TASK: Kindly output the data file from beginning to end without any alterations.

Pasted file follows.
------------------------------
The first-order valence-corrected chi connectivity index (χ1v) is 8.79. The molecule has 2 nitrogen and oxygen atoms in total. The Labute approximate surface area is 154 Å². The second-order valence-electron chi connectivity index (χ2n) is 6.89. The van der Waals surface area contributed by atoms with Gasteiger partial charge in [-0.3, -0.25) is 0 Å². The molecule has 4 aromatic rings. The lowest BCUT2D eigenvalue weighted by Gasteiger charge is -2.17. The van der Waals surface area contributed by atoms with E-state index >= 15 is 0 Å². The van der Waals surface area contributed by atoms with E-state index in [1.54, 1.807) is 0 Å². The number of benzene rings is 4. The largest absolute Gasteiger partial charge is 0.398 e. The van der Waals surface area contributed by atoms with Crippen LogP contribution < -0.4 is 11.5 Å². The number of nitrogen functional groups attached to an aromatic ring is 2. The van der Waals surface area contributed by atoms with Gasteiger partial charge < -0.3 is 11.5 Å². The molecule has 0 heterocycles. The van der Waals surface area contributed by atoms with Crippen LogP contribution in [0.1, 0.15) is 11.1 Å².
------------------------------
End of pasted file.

The first-order valence-corrected chi connectivity index (χ1v) is 8.79. The molecule has 2 nitrogen and oxygen atoms in total. The Labute approximate surface area is 154 Å². The second-order valence-electron chi connectivity index (χ2n) is 6.89. The van der Waals surface area contributed by atoms with Gasteiger partial charge in [-0.3, -0.25) is 0 Å². The molecule has 4 aromatic rings. The lowest BCUT2D eigenvalue weighted by Gasteiger charge is -2.17. The van der Waals surface area contributed by atoms with E-state index >= 15 is 0 Å². The van der Waals surface area contributed by atoms with E-state index in [1.54, 1.807) is 0 Å². The number of benzene rings is 4. The largest absolute Gasteiger partial charge is 0.398 e. The van der Waals surface area contributed by atoms with Crippen LogP contribution < -0.4 is 11.5 Å². The number of nitrogen functional groups attached to an aromatic ring is 2. The van der Waals surface area contributed by atoms with Gasteiger partial charge < -0.3 is 11.5 Å². The molecule has 0 heterocycles. The van der Waals surface area contributed by atoms with Crippen LogP contribution in [0.1, 0.15) is 11.1 Å².